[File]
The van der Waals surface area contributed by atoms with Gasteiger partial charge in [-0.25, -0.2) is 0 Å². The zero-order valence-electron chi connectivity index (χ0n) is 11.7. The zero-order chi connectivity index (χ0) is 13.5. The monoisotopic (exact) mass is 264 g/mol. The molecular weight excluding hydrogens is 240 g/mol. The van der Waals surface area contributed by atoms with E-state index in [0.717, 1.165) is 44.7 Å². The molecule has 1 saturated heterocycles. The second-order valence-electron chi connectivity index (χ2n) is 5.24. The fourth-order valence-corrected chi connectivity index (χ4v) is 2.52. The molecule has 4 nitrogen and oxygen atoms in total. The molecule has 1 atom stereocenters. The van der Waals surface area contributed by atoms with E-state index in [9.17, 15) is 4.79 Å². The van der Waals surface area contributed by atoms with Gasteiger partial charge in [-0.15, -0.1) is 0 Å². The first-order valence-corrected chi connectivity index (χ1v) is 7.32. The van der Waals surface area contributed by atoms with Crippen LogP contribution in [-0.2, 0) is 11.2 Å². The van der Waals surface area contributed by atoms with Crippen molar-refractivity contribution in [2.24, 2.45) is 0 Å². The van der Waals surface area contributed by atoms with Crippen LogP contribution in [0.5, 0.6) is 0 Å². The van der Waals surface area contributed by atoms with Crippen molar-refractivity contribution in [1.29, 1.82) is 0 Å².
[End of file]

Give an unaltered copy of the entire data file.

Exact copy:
The van der Waals surface area contributed by atoms with Gasteiger partial charge in [-0.25, -0.2) is 0 Å². The zero-order valence-electron chi connectivity index (χ0n) is 11.7. The zero-order chi connectivity index (χ0) is 13.5. The monoisotopic (exact) mass is 264 g/mol. The molecular weight excluding hydrogens is 240 g/mol. The van der Waals surface area contributed by atoms with E-state index in [0.717, 1.165) is 44.7 Å². The molecule has 1 saturated heterocycles. The second-order valence-electron chi connectivity index (χ2n) is 5.24. The fourth-order valence-corrected chi connectivity index (χ4v) is 2.52. The molecule has 4 nitrogen and oxygen atoms in total. The molecule has 1 atom stereocenters. The van der Waals surface area contributed by atoms with E-state index in [9.17, 15) is 4.79 Å². The van der Waals surface area contributed by atoms with Gasteiger partial charge in [-0.15, -0.1) is 0 Å². The first-order valence-corrected chi connectivity index (χ1v) is 7.32. The van der Waals surface area contributed by atoms with Crippen LogP contribution in [-0.2, 0) is 11.2 Å². The van der Waals surface area contributed by atoms with Crippen molar-refractivity contribution in [2.24, 2.45) is 0 Å². The van der Waals surface area contributed by atoms with Crippen LogP contribution in [0.5, 0.6) is 0 Å². The van der Waals surface area contributed by atoms with Crippen molar-refractivity contribution in [1.29, 1.82) is 0 Å².